Thank You Calls Are Pointless. Wait…What?

Do Thank-You Calls increase charitable giving?

Well, this piece of research found that there is “no effect of the calls on subsequent giving behavior”. That would mean from a fundraising point of view, it makes little financial sense to spend/waste money on thanking our donors.

Of course this would be a blow to my #delighter religion…but wait…

There are 3 sides to every story and there are 3 ways we can take this.

  1. We can accept it as fact. Like being told the average person has less than 2 legs and launching a business to sell single shoes.
  2. We can dismiss it. We just know thank you calls work. Yes so many things in fundraising are counter-intuitive…but not this one.
  3. We can realise that…live everything…the truth is somewhere in the middle. Let’s learn what we can from it and ask ourselves what we can do better. All the while being cautious of taking them as gospel. Remember to use statistics like a drunk uses a lamppost: for support rather than illumination.

 

So, as a write this blog from atop a fence…here are my problems with the research and the lessons I’m taking from it:

  • The experiments involved nearly 600,000 individual donors and 500,000 thank-you calls between 2011 and 2017. The vast majority of the calls were to public television donors…perhaps a much more tangible transaction than most of our nonprofits are used to. The rest of the donors were a single charity. So while this research is mammoth, let’s remember your organisation and your donors are different. We learn from others, but we don’t accept them as universal truths.
  • The calls were made 3-7 months after the initial donation…which is simply not good enough. I can’t remember what I did last week. Let’s remember that the act of giving is like spinning plates…we make the decision to donate and we feel good because of it. But almost immediately life continues to kick us and we’re bombarded by distractions. Our role as fundraisers is to keep that plate spinning, so your calls need to be landing within days.
  • Two call attempts were made, with a voicemail being left on the second attempt. In my telephone training I always recommend leaving a voicemail on the first attempt. This flags to the supporter that it’s a harmless call…not their bank or their ex-boyfriend…and so they’re more like to pick up the phone the next time we call them.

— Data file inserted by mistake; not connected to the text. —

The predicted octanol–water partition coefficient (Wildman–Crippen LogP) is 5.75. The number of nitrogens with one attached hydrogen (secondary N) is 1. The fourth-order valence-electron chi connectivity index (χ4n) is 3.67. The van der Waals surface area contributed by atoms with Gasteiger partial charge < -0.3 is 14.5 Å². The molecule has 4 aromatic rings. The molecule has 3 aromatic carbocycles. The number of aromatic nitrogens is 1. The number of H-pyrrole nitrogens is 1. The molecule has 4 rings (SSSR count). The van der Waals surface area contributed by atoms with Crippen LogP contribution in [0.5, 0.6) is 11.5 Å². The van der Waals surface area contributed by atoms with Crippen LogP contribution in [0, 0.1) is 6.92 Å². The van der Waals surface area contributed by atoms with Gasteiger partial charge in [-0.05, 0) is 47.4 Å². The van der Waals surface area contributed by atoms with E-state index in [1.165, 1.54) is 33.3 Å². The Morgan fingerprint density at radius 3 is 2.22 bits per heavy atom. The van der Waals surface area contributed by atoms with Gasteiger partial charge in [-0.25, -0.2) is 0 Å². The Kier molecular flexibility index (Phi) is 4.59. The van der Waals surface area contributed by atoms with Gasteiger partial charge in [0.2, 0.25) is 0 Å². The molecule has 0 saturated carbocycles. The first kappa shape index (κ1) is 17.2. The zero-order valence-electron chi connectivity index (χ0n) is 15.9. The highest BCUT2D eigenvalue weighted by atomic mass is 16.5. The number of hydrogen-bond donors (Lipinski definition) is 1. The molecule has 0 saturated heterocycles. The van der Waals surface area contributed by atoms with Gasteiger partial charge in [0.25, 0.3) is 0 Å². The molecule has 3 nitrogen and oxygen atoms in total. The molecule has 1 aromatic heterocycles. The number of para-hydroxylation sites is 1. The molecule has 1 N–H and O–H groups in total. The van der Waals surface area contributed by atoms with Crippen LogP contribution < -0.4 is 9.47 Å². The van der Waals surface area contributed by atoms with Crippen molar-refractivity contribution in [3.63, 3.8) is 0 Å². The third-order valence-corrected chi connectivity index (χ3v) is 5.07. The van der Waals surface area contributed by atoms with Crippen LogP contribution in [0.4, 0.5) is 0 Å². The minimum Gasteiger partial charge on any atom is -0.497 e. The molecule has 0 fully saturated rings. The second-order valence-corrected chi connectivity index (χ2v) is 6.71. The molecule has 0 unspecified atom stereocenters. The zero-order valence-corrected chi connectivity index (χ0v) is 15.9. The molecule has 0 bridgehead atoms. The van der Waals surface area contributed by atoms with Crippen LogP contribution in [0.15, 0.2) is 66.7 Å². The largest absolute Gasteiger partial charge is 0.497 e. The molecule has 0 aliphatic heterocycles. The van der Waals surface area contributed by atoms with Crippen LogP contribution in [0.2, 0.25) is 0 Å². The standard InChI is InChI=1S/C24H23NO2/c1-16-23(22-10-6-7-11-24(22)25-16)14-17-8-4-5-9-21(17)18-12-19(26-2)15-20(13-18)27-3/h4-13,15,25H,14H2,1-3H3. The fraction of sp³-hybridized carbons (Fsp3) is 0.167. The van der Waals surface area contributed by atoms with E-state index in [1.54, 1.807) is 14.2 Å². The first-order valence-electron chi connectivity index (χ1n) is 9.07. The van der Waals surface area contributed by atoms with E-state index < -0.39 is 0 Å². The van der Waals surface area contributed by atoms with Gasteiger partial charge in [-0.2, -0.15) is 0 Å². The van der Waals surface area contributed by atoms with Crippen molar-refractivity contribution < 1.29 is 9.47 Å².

• The experiment found that the calls had no impact on subsequent donation behavior in either experiment. However, they found that those who were reached, and especially those who engaged positively with the caller, were significantly more likely to give in the year following the intervention than those who were not reached or those who responded negatively. This suggests that responses to thank-you calls could be used by non-profits to identify members who are most likely to give again. In many ways I feel like this undermines the conclusion…in fact, if we are doing these calls right then can see that they’re justified.
  • The callers reached (spoke to or voicemail) about 75% of donors. God I love telephone fundraising…what other medium gives us that level of effectiveness?
  • Thank you calls are not just about thanking. They’re about Affirmation, Verification and Feedbackation. Yes we’re affirming the decision was a good decision. But we’re also verifying their details: capturing email where we’ve missed it and making sure their address is correct, etc. We’re also looking for feedback…don’t you want to know why this person donated? And don’t you want to give them an opportunity to have their say so they feel invested?
  • Thank you calls are also about opening doors. I recommend against using a script (because your donors don’t follow that script) so that the conversation goes to unexpected places. Out of these calls you’ll find corporate partners, volunteers, beneficiaries, fundraisers, introducers and more. Unless you have a rigid conversation…then you might as well be speaking to a voicemail.